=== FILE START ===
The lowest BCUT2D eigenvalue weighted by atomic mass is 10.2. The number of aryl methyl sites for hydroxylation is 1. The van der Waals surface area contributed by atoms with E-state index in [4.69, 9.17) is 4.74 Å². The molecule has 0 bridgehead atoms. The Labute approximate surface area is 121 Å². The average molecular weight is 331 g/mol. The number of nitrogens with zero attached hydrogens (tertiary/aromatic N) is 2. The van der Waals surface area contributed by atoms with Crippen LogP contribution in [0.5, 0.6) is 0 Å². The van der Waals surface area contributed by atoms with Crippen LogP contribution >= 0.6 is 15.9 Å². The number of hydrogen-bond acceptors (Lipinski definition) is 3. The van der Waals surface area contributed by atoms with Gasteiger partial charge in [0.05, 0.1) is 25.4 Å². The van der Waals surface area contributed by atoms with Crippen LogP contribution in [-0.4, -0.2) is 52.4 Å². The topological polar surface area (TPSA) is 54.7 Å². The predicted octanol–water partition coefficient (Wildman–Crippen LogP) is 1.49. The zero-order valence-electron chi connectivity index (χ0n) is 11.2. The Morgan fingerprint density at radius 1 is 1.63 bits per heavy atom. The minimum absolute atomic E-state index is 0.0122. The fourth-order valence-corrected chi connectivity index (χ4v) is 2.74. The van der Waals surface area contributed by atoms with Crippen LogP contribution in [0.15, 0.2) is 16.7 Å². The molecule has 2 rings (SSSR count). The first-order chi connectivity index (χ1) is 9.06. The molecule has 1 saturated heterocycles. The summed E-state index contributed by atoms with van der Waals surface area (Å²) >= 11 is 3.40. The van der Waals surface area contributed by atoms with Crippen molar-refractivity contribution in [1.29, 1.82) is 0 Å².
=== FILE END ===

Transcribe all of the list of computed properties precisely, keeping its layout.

The lowest BCUT2D eigenvalue weighted by atomic mass is 10.2. The number of aryl methyl sites for hydroxylation is 1. The van der Waals surface area contributed by atoms with E-state index in [4.69, 9.17) is 4.74 Å². The molecule has 0 bridgehead atoms. The Labute approximate surface area is 121 Å². The average molecular weight is 331 g/mol. The number of nitrogens with zero attached hydrogens (tertiary/aromatic N) is 2. The van der Waals surface area contributed by atoms with Crippen LogP contribution in [0.5, 0.6) is 0 Å². The van der Waals surface area contributed by atoms with Crippen LogP contribution >= 0.6 is 15.9 Å². The number of hydrogen-bond acceptors (Lipinski definition) is 3. The van der Waals surface area contributed by atoms with Gasteiger partial charge in [0.05, 0.1) is 25.4 Å². The van der Waals surface area contributed by atoms with Crippen LogP contribution in [-0.4, -0.2) is 52.4 Å². The topological polar surface area (TPSA) is 54.7 Å². The predicted octanol–water partition coefficient (Wildman–Crippen LogP) is 1.49. The zero-order valence-electron chi connectivity index (χ0n) is 11.2. The Morgan fingerprint density at radius 1 is 1.63 bits per heavy atom. The minimum absolute atomic E-state index is 0.0122. The fourth-order valence-corrected chi connectivity index (χ4v) is 2.74. The van der Waals surface area contributed by atoms with Crippen LogP contribution in [0.15, 0.2) is 16.7 Å². The molecule has 2 rings (SSSR count). The first-order chi connectivity index (χ1) is 9.06. The molecule has 1 saturated heterocycles. The summed E-state index contributed by atoms with van der Waals surface area (Å²) >= 11 is 3.40. The van der Waals surface area contributed by atoms with Crippen molar-refractivity contribution in [1.29, 1.82) is 0 Å².